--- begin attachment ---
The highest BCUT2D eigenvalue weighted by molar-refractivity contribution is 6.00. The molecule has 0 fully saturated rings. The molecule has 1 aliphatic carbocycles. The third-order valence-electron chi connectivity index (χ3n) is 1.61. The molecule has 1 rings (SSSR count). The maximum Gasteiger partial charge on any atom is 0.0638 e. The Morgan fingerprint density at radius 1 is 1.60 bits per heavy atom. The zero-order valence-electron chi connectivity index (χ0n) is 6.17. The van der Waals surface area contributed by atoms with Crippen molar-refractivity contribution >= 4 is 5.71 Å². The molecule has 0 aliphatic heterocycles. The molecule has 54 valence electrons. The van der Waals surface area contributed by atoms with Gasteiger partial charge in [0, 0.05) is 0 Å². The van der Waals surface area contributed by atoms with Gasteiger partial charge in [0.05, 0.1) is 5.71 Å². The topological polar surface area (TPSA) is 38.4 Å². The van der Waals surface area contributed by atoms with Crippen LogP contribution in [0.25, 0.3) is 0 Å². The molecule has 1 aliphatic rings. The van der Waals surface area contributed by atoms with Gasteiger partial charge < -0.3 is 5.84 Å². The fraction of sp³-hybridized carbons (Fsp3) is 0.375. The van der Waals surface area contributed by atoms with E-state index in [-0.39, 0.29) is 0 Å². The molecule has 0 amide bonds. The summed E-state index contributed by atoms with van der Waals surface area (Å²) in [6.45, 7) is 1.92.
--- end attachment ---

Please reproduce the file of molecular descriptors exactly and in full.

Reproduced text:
The highest BCUT2D eigenvalue weighted by molar-refractivity contribution is 6.00. The molecule has 0 fully saturated rings. The molecule has 1 aliphatic carbocycles. The third-order valence-electron chi connectivity index (χ3n) is 1.61. The molecule has 1 rings (SSSR count). The maximum Gasteiger partial charge on any atom is 0.0638 e. The Morgan fingerprint density at radius 1 is 1.60 bits per heavy atom. The zero-order valence-electron chi connectivity index (χ0n) is 6.17. The van der Waals surface area contributed by atoms with Crippen molar-refractivity contribution >= 4 is 5.71 Å². The molecule has 0 aliphatic heterocycles. The molecule has 54 valence electrons. The van der Waals surface area contributed by atoms with Gasteiger partial charge in [0, 0.05) is 0 Å². The van der Waals surface area contributed by atoms with Gasteiger partial charge in [0.05, 0.1) is 5.71 Å². The topological polar surface area (TPSA) is 38.4 Å². The van der Waals surface area contributed by atoms with Crippen LogP contribution in [0.25, 0.3) is 0 Å². The molecule has 1 aliphatic rings. The van der Waals surface area contributed by atoms with Gasteiger partial charge < -0.3 is 5.84 Å². The fraction of sp³-hybridized carbons (Fsp3) is 0.375. The van der Waals surface area contributed by atoms with E-state index in [-0.39, 0.29) is 0 Å². The molecule has 0 amide bonds. The summed E-state index contributed by atoms with van der Waals surface area (Å²) in [6.45, 7) is 1.92.